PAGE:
clock menu more-arrow no yes mobile

Filed under:

The Case for Chris, etc.

Chuck mentioned Chris Burke in passing yesterday, which is probably the way Chris Burke—like most of the backup second basemen currently available to the Cardinals—deserves to be mentioned. But I like him as a Miles replacement, in the calm, mostly disinterested way one must effect when talking about utility infielders, for a few reasons. 

He can really play second, for one thing. Miles, for all his pennant-winning grit, has always lacked the steady defense typically associated with the utility infielder species; he's fringy at second, and he displays all the range at shortstop of someone who is standing at second base. His career UZR/150 rates at each position—it's amazing how ubiquitous a stat becomes the instant it's easy for bloggers to get their hands on—are -3.5 and -18, respectively.

Burke hasn't played much shortstop, and there's no reason to believe he'd be all that good if he ever did, but in 850 innings at second he's +10. His +/- numbers are less impressive but still positive. So Burke, who was admittedly awful last year—he hit .194/.310/.273 over 165 at-bats with Arizona—would have less ground to make up on what certainly seems, at first glance, to have been a flukily effective season from Miles on offense.

And he really did suck, but at the risk of getting too carried away Burke's got a history of being downright unremarkable with the bat.

2005 318 .248 .309 .368
2006 366 .276 .347 .418
2007 319 .229 .304 .357
2008 165 .194 .310 .273

That career progression came after he had a big year in AAA—.315/.385/.507, 37 stolen bases, 16 home runs—and was heralded as the perfect Craig Biggio replacement at second, right up until Biggio went back to  second and marooned Burke in the outfield, where his fluky PCL power would hardly have been adequate even if it had really existed.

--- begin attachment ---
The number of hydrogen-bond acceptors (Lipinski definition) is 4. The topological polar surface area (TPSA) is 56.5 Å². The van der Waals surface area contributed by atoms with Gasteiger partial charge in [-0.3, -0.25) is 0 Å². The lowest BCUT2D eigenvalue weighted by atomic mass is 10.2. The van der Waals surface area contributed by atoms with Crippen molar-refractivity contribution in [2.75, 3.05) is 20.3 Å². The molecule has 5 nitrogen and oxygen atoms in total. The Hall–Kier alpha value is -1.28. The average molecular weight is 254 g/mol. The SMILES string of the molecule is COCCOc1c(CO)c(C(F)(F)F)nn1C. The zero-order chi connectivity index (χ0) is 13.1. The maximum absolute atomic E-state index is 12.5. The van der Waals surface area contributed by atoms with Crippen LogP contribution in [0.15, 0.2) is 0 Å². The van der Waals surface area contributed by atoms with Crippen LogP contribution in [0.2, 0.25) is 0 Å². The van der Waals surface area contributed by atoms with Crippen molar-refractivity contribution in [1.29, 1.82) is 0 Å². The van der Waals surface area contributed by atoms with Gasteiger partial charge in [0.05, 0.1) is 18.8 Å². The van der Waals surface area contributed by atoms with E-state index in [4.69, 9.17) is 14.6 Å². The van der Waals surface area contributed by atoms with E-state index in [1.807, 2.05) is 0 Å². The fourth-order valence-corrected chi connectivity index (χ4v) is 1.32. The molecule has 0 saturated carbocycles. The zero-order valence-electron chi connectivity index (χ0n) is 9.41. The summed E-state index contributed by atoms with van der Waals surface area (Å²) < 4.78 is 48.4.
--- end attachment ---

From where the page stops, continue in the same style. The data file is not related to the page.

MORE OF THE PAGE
What's left with Chris Burke is a player who's twice shown flashes of worth that have been taken for something more than that; after 2004 he was a major prospect, and after 2006 it seemed like, having finally spent significant time at second, he was going to turn the corner. Neither follow-up panned out as the storyline dictated.

I don't think Burke was ever the dynamic Knoblauch type he appeared to be before he got reverse-Pipped by Craig Biggio, but I don't think he's a AAAA lifer, either. If the Cardinals replaced Miles with Burke they would be trading one offensive question mark for another, only this one can run the bases and play defense. And would be a little less ridiculous, at least, than Adam Kennedy: outfielder. 

Some weekend links of interest on this Monday morning: 

  • At Future Redbirds roarke has an excellent profile of the forgotten man at third base, Allen Craig. His comparison to Josh Willingham, another displaced, non-star bat, seems pretty apt to me, although coming from shortstop/third base instead of catcher I've always assumed Craig to be more athletic than that. 
  • Our cross-state rivals won the heated Kyle Farnsworth bidding race by a landslide. Farnsworth has always struck me as one of the few living, breathing examples of a kind of pitcher who's way more common in fiction and sportswriter fantasy than on Major League rosters. He is the straight fastball damn-the-torpedoes guy that everybody on talk radio intermittently accuses their closer of being. He is the million dollar arm with attached ten cent head. He really did give up fifteen home runs in 60 innings last year. I'm not sure how a righty relief pitcher with more games played than innings pitched, with more home runs allowed than saves, wrangled a multi-year deal out of Dayton Moore, but it seems like GMs still see something in Farnsworth that no Cubs fan ever has.